I’m a little late on this, but I came across Liz Jone’s Saturday column when I was looking for stories about cancer, and found it odd. It poses a question which, while it probably wouldn’t have occurred to us to ask, is a very, very good one:
“I’ll be with my cat when he dies, so why do I let my mum suffer alone?”
It’s a question I think Liz fails to answer, but in an interesting way. Take the cat:
“My cat is very sick at the moment. He is under the care of two vets – one holistic, the other conventional – and a psychic healer….I hand-feed him tempting titbits and give him Evian in a pipette and clean up his mess – he often throws up, like a cancer patient.”
Which may seem extreme, but I last came across Liz when she was in a famine-strewn part of Africa to raise money for donkeys, and in that context it’s actually quite refreshing. Too often Daily Mail columnists manage to take contrary positions in different articles on the same page, so it is good to see someone committed to a position across entire articles, months apart. Liz likes animals at home, she likes animals in Africa. This consistency is to be applauded. How laudable the is actual position she’s committed to is debatable, as are the methods she’s chosen in following it – I’d like to see the psychic healer work their magic on cats in some controlled conditions before I conclude she’s actually doing her best by the animal, or possibly some blind taste tests for cats to see if they can distinguish pipetted Evian from mere Highland Spring before I conclude she’s spending money wisely – but there’s no need to get too uptight about things. Liz is clearly caring and empathetic, which is a ray of light in some otherwise very dark pages. And beneath the seeming banality of an article about concern for cats, we have an article about dignity and mortality:
“Always at the front of my mind is that he should be allowed to retain his dignity – which he has, so far, just – and that when the time comes, when he has lost any point in being a cat, no longer has any enjoyment in life and is in pain, I will hold a conference call with his three professional healers and I will ask them to end his suffering.”
Liz is alert to the suffering and the dignity of her animal and will put it out of its misery when the time comes. Her mother, on the other hand:
“I hate seeing my mum with no dignity, but I could never help her end her life.”
And so we have this divergence, the mother on the one side, alone and unloved, not relieved of her lack of dignity or the pain of the memories that resurface through her dementia, and the cat on the other. So why this difference between them? Erm, not sure – the candidates are:
“I asked my friend Chris – whose young daughter is in a persistent vegetative state, who is blind and bedridden, cannot eat or talk, but who can certainly feel pain from an infected toe that was never the same again after she injected heroin into it – whether her daughter should be allowed to die and she fiercely answered: ‘No, of course not.’ Her daughter can still feel love.”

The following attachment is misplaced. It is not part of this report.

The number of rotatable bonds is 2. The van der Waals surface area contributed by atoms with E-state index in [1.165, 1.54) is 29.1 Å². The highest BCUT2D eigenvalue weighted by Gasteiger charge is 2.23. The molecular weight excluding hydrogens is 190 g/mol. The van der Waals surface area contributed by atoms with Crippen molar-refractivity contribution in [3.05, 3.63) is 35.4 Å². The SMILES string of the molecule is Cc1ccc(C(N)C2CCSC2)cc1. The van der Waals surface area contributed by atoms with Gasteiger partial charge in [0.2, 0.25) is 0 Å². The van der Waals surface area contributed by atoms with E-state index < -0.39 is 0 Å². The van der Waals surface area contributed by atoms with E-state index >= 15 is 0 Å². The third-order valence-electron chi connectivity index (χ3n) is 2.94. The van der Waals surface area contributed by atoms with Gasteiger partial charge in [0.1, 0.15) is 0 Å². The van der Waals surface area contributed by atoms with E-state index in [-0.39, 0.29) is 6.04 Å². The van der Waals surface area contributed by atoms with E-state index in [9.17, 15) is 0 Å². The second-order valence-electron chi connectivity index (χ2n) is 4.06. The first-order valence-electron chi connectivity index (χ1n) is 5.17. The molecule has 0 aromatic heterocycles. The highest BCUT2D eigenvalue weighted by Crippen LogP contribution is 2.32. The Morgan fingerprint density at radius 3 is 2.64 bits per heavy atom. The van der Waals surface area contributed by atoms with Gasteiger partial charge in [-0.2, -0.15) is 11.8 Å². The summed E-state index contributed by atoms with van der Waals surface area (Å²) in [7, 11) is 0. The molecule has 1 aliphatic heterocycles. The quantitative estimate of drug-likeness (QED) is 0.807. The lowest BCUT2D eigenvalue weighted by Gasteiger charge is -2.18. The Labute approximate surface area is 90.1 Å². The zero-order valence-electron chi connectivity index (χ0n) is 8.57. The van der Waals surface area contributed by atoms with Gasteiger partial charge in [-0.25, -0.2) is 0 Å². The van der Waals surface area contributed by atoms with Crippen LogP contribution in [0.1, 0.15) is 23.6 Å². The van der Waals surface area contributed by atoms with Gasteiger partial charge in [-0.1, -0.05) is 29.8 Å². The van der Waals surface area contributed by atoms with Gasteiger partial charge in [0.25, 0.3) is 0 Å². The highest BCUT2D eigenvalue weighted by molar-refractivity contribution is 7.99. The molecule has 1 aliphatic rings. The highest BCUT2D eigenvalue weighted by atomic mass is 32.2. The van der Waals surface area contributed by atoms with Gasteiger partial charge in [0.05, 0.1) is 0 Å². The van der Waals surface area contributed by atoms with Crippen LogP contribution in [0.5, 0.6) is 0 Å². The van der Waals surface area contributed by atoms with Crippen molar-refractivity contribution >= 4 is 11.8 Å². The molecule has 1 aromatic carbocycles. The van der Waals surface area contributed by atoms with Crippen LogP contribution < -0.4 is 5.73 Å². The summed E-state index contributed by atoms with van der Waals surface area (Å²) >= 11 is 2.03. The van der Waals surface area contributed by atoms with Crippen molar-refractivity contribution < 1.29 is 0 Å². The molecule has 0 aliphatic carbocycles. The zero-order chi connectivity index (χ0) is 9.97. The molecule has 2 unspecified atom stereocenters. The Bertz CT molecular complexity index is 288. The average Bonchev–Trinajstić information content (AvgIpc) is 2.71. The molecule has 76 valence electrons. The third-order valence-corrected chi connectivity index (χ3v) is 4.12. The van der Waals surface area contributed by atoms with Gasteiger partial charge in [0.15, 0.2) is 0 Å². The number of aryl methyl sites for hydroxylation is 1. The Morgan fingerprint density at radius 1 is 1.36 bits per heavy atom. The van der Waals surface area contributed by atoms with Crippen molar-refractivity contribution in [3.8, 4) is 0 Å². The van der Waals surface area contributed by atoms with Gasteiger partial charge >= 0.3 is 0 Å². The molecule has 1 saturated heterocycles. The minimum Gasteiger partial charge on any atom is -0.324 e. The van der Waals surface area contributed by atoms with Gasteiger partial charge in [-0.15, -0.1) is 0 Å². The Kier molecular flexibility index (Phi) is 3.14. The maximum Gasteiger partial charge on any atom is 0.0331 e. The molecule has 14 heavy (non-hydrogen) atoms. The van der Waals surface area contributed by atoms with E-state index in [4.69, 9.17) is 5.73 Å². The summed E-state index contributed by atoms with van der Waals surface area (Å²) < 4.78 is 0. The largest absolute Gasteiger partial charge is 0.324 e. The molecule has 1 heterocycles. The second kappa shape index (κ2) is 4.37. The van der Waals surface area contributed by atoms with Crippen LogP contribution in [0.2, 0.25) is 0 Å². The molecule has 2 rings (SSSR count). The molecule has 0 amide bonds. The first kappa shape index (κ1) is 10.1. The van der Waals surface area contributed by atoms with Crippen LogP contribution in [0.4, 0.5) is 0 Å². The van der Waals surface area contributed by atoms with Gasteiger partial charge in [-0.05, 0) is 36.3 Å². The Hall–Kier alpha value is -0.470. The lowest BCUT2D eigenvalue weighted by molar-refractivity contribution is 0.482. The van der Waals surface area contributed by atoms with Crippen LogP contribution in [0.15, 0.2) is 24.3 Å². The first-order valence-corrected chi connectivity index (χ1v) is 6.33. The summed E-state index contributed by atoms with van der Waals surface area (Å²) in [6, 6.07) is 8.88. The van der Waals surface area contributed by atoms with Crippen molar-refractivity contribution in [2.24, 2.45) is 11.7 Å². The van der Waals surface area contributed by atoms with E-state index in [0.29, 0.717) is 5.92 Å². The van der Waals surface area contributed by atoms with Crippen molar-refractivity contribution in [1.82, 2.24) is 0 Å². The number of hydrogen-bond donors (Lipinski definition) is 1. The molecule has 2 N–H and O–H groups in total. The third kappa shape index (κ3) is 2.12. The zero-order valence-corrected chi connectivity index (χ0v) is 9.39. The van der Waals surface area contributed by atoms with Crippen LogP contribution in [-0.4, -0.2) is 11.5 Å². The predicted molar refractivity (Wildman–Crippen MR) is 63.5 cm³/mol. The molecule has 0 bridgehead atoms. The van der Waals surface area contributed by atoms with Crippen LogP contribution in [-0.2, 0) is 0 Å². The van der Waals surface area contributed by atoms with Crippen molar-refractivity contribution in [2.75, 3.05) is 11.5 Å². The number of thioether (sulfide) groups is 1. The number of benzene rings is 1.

1. The capacity to feel love, which I would imagine Liz feels the cat has. Interestingly, in this respect it has the advantage over the patient in the persistent vegetative state, as that condition is marked by a complete lack of awareness; and:
“She is so selfless, she would be doing it for me as much as for herself.”
2. The fact that the mother might be able to desire death for multiple reasons. Which doesn’t answer the question either – in fact, it ducks it.It follows from ‘I could never help her end her life’, so is Liz’s reason for why the assisted suicide couldn’t happen, but at this point negates the point of the article, which is seemingly to discuss euthanasia:
“Patricia Hewitt, the former Labour Health Secretary, wants to legalise euthanasia. Would I make the decision for my mum to end her life, because she certainly cannot make it for herself?”
Now, Patricia Hewitt wants to decriminalise assisting suicide, which is different from euthanasia and which wouldn’t cover Liz’s mother since she is not capable of making the decision to die. The question of selflessness wouldn’t come into it – dementia patients don’t have the wherewithal to sacrifice themselves, even if they wanted to, which Liz clearly knows. The question is not whether Liz’s mother would want to die, but why Liz feels she should be treated differently from her cat and put down when life becomes too painful and undignified. Liz’s answer in the final sentences is to a different question from the one in the rest of the article.
The cat wouldn’t be covered by Hewitt’s amendment. Neither would Liz’s mother. The selflessness isn’t an issue, the capacity to love isn’t the difference. Having posed a question about euthanasia, Liz completely fails to answer it. Why does she treat the cat differently? Why is the mother not eligible for the peaceful death of the animal; or, why is the cat not sustained until the limits of its life? We still don’t know. Which leaves us one final question: apart from adding to the Mail‘s growing dementia strand¹, what was the point of this column?